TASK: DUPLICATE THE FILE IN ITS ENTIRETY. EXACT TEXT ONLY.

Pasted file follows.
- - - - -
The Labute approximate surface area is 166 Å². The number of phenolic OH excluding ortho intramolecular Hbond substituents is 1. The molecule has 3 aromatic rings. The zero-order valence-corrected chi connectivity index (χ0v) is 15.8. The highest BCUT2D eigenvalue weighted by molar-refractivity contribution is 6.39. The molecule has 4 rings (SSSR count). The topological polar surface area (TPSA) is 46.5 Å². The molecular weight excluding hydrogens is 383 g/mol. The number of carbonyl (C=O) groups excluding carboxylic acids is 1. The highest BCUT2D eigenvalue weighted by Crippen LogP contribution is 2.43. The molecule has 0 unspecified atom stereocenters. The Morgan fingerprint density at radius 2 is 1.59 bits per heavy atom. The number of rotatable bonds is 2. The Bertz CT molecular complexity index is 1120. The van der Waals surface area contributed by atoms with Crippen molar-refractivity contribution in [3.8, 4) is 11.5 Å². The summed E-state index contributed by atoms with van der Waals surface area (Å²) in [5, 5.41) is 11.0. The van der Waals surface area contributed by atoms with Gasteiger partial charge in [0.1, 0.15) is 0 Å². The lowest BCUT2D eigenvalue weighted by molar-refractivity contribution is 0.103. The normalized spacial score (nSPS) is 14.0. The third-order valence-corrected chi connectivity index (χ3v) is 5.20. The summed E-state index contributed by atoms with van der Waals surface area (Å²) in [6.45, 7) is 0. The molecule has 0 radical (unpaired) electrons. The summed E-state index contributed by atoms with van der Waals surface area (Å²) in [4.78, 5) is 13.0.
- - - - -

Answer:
The Labute approximate surface area is 166 Å². The number of phenolic OH excluding ortho intramolecular Hbond substituents is 1. The molecule has 3 aromatic rings. The zero-order valence-corrected chi connectivity index (χ0v) is 15.8. The highest BCUT2D eigenvalue weighted by molar-refractivity contribution is 6.39. The molecule has 4 rings (SSSR count). The topological polar surface area (TPSA) is 46.5 Å². The molecular weight excluding hydrogens is 383 g/mol. The number of carbonyl (C=O) groups excluding carboxylic acids is 1. The highest BCUT2D eigenvalue weighted by Crippen LogP contribution is 2.43. The molecule has 0 unspecified atom stereocenters. The Morgan fingerprint density at radius 2 is 1.59 bits per heavy atom. The number of rotatable bonds is 2. The Bertz CT molecular complexity index is 1120. The van der Waals surface area contributed by atoms with Crippen molar-refractivity contribution in [3.8, 4) is 11.5 Å². The summed E-state index contributed by atoms with van der Waals surface area (Å²) in [5, 5.41) is 11.0. The van der Waals surface area contributed by atoms with Gasteiger partial charge in [0.1, 0.15) is 0 Å². The lowest BCUT2D eigenvalue weighted by molar-refractivity contribution is 0.103. The normalized spacial score (nSPS) is 14.0. The third-order valence-corrected chi connectivity index (χ3v) is 5.20. The summed E-state index contributed by atoms with van der Waals surface area (Å²) in [6.45, 7) is 0. The molecule has 0 radical (unpaired) electrons. The summed E-state index contributed by atoms with van der Waals surface area (Å²) in [4.78, 5) is 13.0.